UK lending for new mortgages soared by 66.2% in July as pent-up demand and a stamp duty holiday “turbo-charged” the property market in England, official figures suggest.
Lenders approved 66,300 mortgages for residential property purchases in July, up by around two-thirds on the 39,900 approvals in June. The data is from a comprehensive survey by the Bank of England (BoE) published on Tuesday.
Approvals are now only 10% below February levels, and more than seven times higher than the 9,300 mortgages signed off in May in the wake of national lockdown.
It comes after UK chancellor Rishi Sunak announced a temporary stamp duty holiday on purchases under £500,000 ($671,000) in England and Northern Ireland in early July. The threshold had previously been £125,000, albeit with higher thresholds for first-time buyers.
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The finance minister had said the measures would “catalyse the housing market and boost confidence,” as the government battles to drag the country out of a deep recession.
Hugh Wade-Jones, managing director of brokers Enness Global Mortgages, said the figures were “astonishing” given the market’s collapse only a few months ago during lockdown.
“There is no doubt that the huge surge of buyer demand seen once the market reopened has been seriously turbo-charged due to the stamp duty holiday announced shortly after,” he added.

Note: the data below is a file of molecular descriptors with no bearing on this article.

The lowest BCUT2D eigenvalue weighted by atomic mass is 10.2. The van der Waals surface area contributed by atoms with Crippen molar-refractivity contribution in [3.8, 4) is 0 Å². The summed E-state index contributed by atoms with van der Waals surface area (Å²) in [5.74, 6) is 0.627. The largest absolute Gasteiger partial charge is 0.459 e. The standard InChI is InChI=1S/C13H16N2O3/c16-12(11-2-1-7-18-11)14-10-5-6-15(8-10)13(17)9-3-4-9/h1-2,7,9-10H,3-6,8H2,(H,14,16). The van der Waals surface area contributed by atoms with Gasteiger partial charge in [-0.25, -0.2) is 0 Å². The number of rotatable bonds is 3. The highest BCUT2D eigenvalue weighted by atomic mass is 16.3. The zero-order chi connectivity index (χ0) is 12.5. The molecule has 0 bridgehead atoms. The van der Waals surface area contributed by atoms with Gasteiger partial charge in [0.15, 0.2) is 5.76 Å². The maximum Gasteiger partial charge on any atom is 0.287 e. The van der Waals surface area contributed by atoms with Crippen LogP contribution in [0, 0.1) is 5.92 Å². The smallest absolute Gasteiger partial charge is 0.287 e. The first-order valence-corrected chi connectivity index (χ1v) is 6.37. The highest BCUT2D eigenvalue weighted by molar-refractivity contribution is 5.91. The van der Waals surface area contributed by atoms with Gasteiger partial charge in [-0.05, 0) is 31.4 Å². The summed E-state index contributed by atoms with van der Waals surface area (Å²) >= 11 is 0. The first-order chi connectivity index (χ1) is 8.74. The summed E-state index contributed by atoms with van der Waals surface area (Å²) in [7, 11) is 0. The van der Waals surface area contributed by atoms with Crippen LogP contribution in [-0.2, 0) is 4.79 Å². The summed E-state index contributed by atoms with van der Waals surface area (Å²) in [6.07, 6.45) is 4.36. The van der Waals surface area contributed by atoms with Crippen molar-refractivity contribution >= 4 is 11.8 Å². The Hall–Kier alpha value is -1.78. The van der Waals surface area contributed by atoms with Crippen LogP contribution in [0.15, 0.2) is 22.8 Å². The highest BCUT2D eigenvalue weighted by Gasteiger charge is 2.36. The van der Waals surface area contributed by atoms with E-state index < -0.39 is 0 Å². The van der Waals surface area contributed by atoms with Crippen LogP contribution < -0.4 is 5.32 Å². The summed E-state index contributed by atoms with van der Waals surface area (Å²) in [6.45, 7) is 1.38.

The BoE figures also show a slight increase in gross borrowing including new mortgages and re-mortgages to £17.4bn in July. But it remained significantly below the £23.7bn borrowed in February.
It comes as separate figures from estate and letting agents and consultancy Knight Frank showed viewings for lettings had hit a ten-year high in London and the Home Counties at the end of August.
The company said students had driven the surge in demand, as uncertainty over starting university mid-pandemic and the recent controversial release of exam results delayed accommodation decisions.
The rebound in the property sector comes in spite of the dire state of the UK economy and rising job losses.
Government and central bank crisis measures including low interest rates, mortgage re-payment holidays, and the furlough scheme are also seen to have propped up the market.